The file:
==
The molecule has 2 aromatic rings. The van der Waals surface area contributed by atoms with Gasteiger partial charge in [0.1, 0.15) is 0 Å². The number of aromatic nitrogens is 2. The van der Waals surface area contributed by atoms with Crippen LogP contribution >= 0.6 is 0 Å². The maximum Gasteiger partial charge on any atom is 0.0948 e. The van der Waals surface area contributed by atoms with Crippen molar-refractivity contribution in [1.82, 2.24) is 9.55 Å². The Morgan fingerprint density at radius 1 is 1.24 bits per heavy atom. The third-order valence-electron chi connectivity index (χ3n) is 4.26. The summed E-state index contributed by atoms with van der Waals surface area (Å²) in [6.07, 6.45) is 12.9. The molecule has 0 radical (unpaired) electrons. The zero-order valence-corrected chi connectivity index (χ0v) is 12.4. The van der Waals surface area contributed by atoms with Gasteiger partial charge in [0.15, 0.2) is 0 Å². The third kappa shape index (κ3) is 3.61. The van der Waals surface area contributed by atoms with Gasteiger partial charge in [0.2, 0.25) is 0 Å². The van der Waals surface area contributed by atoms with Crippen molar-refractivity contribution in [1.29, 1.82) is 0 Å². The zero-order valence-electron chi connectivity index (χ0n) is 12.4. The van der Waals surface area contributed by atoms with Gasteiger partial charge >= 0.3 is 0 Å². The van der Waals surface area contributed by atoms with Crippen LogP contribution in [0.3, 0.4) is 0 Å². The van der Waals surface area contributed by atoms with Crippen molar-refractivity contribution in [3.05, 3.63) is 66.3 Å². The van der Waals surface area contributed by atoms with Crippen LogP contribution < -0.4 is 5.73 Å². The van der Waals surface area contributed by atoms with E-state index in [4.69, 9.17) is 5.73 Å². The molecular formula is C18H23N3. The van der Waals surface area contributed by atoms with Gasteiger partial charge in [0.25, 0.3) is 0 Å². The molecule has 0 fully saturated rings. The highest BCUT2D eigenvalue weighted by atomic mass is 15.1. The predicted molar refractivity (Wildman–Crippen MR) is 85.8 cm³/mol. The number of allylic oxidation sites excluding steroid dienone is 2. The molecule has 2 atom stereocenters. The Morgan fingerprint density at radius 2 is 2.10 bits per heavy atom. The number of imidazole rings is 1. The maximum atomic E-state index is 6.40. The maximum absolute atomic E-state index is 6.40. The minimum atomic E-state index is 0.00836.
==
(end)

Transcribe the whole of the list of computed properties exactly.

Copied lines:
The molecule has 2 aromatic rings. The van der Waals surface area contributed by atoms with Gasteiger partial charge in [0.1, 0.15) is 0 Å². The number of aromatic nitrogens is 2. The van der Waals surface area contributed by atoms with Crippen LogP contribution >= 0.6 is 0 Å². The maximum Gasteiger partial charge on any atom is 0.0948 e. The van der Waals surface area contributed by atoms with Crippen molar-refractivity contribution in [1.82, 2.24) is 9.55 Å². The Morgan fingerprint density at radius 1 is 1.24 bits per heavy atom. The third-order valence-electron chi connectivity index (χ3n) is 4.26. The summed E-state index contributed by atoms with van der Waals surface area (Å²) in [6.07, 6.45) is 12.9. The molecule has 0 radical (unpaired) electrons. The zero-order valence-corrected chi connectivity index (χ0v) is 12.4. The van der Waals surface area contributed by atoms with Gasteiger partial charge in [0.15, 0.2) is 0 Å². The third kappa shape index (κ3) is 3.61. The van der Waals surface area contributed by atoms with Gasteiger partial charge in [0.2, 0.25) is 0 Å². The van der Waals surface area contributed by atoms with Crippen molar-refractivity contribution in [1.29, 1.82) is 0 Å². The zero-order valence-electron chi connectivity index (χ0n) is 12.4. The van der Waals surface area contributed by atoms with Gasteiger partial charge >= 0.3 is 0 Å². The van der Waals surface area contributed by atoms with Crippen LogP contribution in [0.3, 0.4) is 0 Å². The van der Waals surface area contributed by atoms with Crippen molar-refractivity contribution in [3.05, 3.63) is 66.3 Å². The van der Waals surface area contributed by atoms with Crippen LogP contribution < -0.4 is 5.73 Å². The van der Waals surface area contributed by atoms with E-state index in [4.69, 9.17) is 5.73 Å². The molecular formula is C18H23N3. The van der Waals surface area contributed by atoms with Gasteiger partial charge in [0.25, 0.3) is 0 Å². The molecule has 0 fully saturated rings. The highest BCUT2D eigenvalue weighted by atomic mass is 15.1. The predicted molar refractivity (Wildman–Crippen MR) is 85.8 cm³/mol. The number of allylic oxidation sites excluding steroid dienone is 2. The molecule has 2 atom stereocenters. The Morgan fingerprint density at radius 2 is 2.10 bits per heavy atom. The number of imidazole rings is 1. The maximum atomic E-state index is 6.40. The maximum absolute atomic E-state index is 6.40. The minimum atomic E-state index is 0.00836.